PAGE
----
You find yourself thinking about social media even when you’re not it. You think of tweets or pictures to post even when there’s not a phone or laptop in sight.
You’re not on the internet and you’re itching to get back on. The moment you try to do something serious, your mind urges you to take an internet break.
Every time you read a book or watch a movie or do anything at all, you feel the need to know what other people thought about it. You seek out reviews, amateur and professional, trying to find a piece of writing that sums up your feelings about it in an eloquent, satisfying way. These never exist, but you keep searching for them anyway.
You realize there’s an emptiness to the constant pleasure-seeking, scrolling mindlessly through social media feeds–and yet, even once you’ve decided none of these things are satisfying or enlightening, you continue anyway.
I am very excited to announce that my first book, a crime-themed short story collection titled PALE HEARTS, will be released by Insomnia Publishing later this year. Stay tuned for more specific updates!
In addition, I was just awarded my first artist residency. I’ll be spending a month at New York Mills Regional Cultural Center to work on my novel, a story about the rivalry between two teenage classical musicians.
This novel examines the ambitions of Adam and Cynthia Morey, who ascend from the middle class into the realm of the wealthy–thanks, in no small part, to Adam’s adventures in insider trading. The Moreys are narcissistic, shallow, and materialistic, but somehow compelling in their shameless grand devotion to vice. Yet the characters never become caricatures. Despite all their flaws, the Moreys remain loyal to each other as a family. Adam and Cynthia both have opportunities to cheat on each other, but choose not to. Cynthia is a caring mother, not only to her own children but also to her daughter’s troubled best friend. (I found these to be surprisingly touching developments; dysfunction is in vogue as a literary subject, and it was nice to read about a fictional family that actually stays together.) The Privileges is at once entertaining, unsettling, and beautifully written, making for an enjoyable and memorable read.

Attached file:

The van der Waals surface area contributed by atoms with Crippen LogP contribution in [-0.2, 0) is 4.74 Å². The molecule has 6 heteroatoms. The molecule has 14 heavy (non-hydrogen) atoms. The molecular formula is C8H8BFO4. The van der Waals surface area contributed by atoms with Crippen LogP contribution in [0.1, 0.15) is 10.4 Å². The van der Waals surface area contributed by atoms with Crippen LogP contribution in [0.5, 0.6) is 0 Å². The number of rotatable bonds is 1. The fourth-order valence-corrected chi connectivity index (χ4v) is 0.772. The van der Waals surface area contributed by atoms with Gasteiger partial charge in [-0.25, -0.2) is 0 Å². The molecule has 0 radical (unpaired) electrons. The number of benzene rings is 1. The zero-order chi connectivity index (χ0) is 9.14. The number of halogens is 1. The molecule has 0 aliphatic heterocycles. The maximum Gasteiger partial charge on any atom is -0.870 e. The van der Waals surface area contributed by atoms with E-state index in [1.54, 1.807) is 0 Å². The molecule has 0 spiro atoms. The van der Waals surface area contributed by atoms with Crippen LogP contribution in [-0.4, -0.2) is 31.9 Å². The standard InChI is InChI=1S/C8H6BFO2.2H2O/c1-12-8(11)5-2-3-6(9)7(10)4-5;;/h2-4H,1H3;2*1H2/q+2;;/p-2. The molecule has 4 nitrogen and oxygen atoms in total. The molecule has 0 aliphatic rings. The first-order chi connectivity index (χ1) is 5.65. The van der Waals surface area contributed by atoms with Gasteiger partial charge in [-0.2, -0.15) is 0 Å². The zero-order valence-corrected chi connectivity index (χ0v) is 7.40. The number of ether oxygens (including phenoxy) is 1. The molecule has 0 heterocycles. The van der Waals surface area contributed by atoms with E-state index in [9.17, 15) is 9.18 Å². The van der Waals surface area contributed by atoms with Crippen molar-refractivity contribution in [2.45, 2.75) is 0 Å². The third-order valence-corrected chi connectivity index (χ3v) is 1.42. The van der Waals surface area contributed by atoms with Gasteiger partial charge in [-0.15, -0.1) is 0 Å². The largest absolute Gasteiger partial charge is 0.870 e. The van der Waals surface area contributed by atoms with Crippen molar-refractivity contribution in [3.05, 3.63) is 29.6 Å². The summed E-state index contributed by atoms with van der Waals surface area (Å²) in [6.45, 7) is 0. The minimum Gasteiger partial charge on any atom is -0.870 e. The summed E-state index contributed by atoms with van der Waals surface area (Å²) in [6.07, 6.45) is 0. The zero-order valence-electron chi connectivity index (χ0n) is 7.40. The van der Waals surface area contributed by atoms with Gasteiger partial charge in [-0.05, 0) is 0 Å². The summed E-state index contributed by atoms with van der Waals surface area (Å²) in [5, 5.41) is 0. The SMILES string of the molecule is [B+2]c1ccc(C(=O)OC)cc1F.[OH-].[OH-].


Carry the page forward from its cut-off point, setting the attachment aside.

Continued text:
There were four ways to kill someone with peanut butter. Beth had listed them herself. So it was practically her own fault, Anna reasoned, that the last way was so easy.
Gym was the best time, when she had easy access to Beth’s lunchbox. In the midst of the dodgeball melee, Anna frowned, rubbed her stomach, and muttered to the male gym teacher about a certain time of month, earning a blush and unlimited bathroom rights. On her way to the lockers, she paused to watch Beth run from a boy who slung ruthless dodgeballs at the weak. Beth escaped him, but she wouldn’t escape this.
I have another music-themed story out this week! This one’s about the odd relationship between two musicology grad students who meet at a conference. I am thrilled that New World Writing has posted this piece. I have admired this journal for a while and it is an honor to have my work published there. I also enjoyed the other stories they published this month– especially this one by Anna Hagen, a fellow Harvard grad!
I have a new story, “Counterpoint,” up at Gravel Mag. The story follows a church organist as he tries to win back his violinist girlfriend after geography disrupts their relationship. Check it out here.